International Monetary Fund. Asia and Pacific Dept

Abstract

Emerging Asia has recently experienced a sharp rise in inflation, although concerns have now shifted away from inflation onto growth. After reaching double-digit levels in several countries in the region and breaching the target in almost all inflation-targeting regimes, inflation has peaked in most cases through a combination of declining commodity prices, tightened monetary policy, and slowing growth. At the same time, the global financial crisis and concerns that it may translate into a hard landing for global and regional growth have understandably become the main focus of policymakers.

International Monetary Fund. Asia and Pacific Dept

Abstract

While policymakers are understandably focused on short-term growth prospects in the current environment, Asia continues to face longer-term challenges to which attention will need to return over time. One of the key challenges is rapid population aging, which could have a significant macroeconomic impact on the region in coming decades. In particular, diverse demographic trends across Asia could influence external positions and, thereby, capital flows over the long term. Moreover, aging could affect returns on asset classes and change the structure of financial markets. Preemptive policy responses at both the country and regional levels would help to accommodate these aging-related changes.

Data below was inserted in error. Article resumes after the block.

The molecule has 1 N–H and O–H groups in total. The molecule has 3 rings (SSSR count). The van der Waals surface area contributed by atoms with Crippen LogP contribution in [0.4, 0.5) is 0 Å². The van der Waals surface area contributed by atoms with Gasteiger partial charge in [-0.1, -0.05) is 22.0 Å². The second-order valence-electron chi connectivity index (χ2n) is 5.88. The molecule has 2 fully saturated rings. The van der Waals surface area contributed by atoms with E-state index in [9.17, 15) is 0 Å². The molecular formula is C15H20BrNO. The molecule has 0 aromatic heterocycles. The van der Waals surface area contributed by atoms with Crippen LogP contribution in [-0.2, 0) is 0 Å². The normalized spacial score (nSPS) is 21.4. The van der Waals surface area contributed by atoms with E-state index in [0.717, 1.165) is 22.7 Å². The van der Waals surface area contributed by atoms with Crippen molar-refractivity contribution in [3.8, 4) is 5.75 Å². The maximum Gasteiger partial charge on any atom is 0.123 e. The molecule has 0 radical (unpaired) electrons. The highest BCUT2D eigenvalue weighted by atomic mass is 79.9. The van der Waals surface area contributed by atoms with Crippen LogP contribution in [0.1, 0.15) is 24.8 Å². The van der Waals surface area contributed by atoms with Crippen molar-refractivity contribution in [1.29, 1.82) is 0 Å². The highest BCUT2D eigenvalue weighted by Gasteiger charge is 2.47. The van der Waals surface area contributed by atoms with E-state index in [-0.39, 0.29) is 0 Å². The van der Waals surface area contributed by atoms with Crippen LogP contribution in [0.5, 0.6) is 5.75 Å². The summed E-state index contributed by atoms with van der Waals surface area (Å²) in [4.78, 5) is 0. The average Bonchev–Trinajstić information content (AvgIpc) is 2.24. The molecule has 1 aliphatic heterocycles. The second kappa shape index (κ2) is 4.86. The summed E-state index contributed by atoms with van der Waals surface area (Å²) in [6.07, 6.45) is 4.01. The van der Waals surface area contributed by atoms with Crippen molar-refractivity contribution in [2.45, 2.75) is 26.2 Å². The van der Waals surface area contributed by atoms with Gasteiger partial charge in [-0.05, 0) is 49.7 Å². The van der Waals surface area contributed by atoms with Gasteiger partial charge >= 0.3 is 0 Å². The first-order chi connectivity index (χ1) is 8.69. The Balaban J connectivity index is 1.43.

Shai Bernstein, Emanuele Colonnelli, Mr. Davide Malacrino, and Tim McQuade
New firm formation is a critical driver of job creation, and an important contributor to the responsiveness of the economy to aggregate shocks. In this paper we examine the characteristics of the individuals who become entrepreneurs when local opportunities arise due to an increase in local demand. We identify local demand shocks by linking fluctuations in global commodity prices to municipality level agricultural endowments in Brazil. We find that the firm creation response is almost entirely driven by young and skilled individuals, as measured by their level of experience, education, and past occupations involving creativity, problem-solving and managerial roles. In contrast, we find no such response within the same municipalities among skilled, yet older individuals, highlighting the importance of lifecycle considerations. These responsive individuals are younger and more skilled than the average entrepreneur in the population. The entrepreneurial response of young individuals is larger in municipalities with better access to finance, and in municipalities with more skilled human capital. These results highlight how the characteristics of the local population can have a significant impact on the entrepreneurial responsiveness of the economy.